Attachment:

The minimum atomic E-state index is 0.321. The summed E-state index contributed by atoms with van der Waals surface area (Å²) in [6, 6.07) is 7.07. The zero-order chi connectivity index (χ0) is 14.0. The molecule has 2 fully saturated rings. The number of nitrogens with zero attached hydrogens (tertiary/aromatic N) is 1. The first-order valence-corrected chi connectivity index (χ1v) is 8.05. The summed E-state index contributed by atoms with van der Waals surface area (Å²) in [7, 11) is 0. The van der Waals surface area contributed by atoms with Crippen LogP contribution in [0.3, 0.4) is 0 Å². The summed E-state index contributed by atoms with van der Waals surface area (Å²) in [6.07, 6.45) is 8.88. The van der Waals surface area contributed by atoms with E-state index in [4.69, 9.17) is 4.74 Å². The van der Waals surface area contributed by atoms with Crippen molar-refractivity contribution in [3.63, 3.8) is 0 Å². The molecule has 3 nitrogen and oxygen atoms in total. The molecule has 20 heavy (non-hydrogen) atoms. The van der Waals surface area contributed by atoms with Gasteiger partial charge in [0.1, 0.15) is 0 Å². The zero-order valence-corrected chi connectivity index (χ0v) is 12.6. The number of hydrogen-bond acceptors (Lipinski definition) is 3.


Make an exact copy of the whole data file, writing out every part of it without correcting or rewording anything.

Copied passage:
The minimum atomic E-state index is 0.321. The summed E-state index contributed by atoms with van der Waals surface area (Å²) in [6, 6.07) is 7.07. The zero-order chi connectivity index (χ0) is 14.0. The molecule has 2 fully saturated rings. The number of nitrogens with zero attached hydrogens (tertiary/aromatic N) is 1. The first-order valence-corrected chi connectivity index (χ1v) is 8.05. The summed E-state index contributed by atoms with van der Waals surface area (Å²) in [7, 11) is 0. The van der Waals surface area contributed by atoms with Crippen LogP contribution in [0.3, 0.4) is 0 Å². The summed E-state index contributed by atoms with van der Waals surface area (Å²) in [6.07, 6.45) is 8.88. The van der Waals surface area contributed by atoms with E-state index in [4.69, 9.17) is 4.74 Å². The van der Waals surface area contributed by atoms with Crippen molar-refractivity contribution in [3.63, 3.8) is 0 Å². The molecule has 3 nitrogen and oxygen atoms in total. The molecule has 20 heavy (non-hydrogen) atoms. The van der Waals surface area contributed by atoms with Gasteiger partial charge in [0.1, 0.15) is 0 Å². The zero-order valence-corrected chi connectivity index (χ0v) is 12.6. The number of hydrogen-bond acceptors (Lipinski definition) is 3.